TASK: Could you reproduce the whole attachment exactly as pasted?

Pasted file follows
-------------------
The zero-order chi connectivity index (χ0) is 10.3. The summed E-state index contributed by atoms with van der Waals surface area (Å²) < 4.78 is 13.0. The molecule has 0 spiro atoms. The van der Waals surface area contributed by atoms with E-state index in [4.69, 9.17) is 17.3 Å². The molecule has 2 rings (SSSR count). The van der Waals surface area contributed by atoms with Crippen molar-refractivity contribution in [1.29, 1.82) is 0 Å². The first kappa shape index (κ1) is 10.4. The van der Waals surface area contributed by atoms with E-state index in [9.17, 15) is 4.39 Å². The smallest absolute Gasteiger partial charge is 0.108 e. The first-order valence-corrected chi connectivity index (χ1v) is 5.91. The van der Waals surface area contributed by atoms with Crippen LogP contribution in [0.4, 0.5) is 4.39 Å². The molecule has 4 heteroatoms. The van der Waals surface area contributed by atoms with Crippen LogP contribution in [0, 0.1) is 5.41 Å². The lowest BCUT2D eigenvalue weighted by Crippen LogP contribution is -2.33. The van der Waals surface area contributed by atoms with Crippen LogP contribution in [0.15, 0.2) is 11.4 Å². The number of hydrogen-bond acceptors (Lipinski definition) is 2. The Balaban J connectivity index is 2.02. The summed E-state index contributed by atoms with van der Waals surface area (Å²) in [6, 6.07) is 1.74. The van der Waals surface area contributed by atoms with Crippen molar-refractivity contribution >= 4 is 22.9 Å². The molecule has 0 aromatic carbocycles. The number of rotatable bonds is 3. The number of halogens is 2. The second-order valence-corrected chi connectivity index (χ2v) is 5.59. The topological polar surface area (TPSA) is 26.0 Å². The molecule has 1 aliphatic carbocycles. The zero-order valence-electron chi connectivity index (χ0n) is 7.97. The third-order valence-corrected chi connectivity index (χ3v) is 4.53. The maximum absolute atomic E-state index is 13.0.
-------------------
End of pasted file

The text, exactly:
The zero-order chi connectivity index (χ0) is 10.3. The summed E-state index contributed by atoms with van der Waals surface area (Å²) < 4.78 is 13.0. The molecule has 0 spiro atoms. The van der Waals surface area contributed by atoms with E-state index in [4.69, 9.17) is 17.3 Å². The molecule has 2 rings (SSSR count). The van der Waals surface area contributed by atoms with Crippen molar-refractivity contribution in [1.29, 1.82) is 0 Å². The first kappa shape index (κ1) is 10.4. The van der Waals surface area contributed by atoms with E-state index in [9.17, 15) is 4.39 Å². The smallest absolute Gasteiger partial charge is 0.108 e. The first-order valence-corrected chi connectivity index (χ1v) is 5.91. The van der Waals surface area contributed by atoms with Crippen LogP contribution in [0.4, 0.5) is 4.39 Å². The molecule has 4 heteroatoms. The van der Waals surface area contributed by atoms with Crippen LogP contribution in [0, 0.1) is 5.41 Å². The lowest BCUT2D eigenvalue weighted by Crippen LogP contribution is -2.33. The van der Waals surface area contributed by atoms with Crippen LogP contribution in [0.15, 0.2) is 11.4 Å². The number of hydrogen-bond acceptors (Lipinski definition) is 2. The Balaban J connectivity index is 2.02. The summed E-state index contributed by atoms with van der Waals surface area (Å²) in [6, 6.07) is 1.74. The van der Waals surface area contributed by atoms with Crippen molar-refractivity contribution >= 4 is 22.9 Å². The molecule has 0 aromatic carbocycles. The number of rotatable bonds is 3. The number of halogens is 2. The second-order valence-corrected chi connectivity index (χ2v) is 5.59. The topological polar surface area (TPSA) is 26.0 Å². The molecule has 1 aliphatic carbocycles. The zero-order valence-electron chi connectivity index (χ0n) is 7.97. The third-order valence-corrected chi connectivity index (χ3v) is 4.53. The maximum absolute atomic E-state index is 13.0.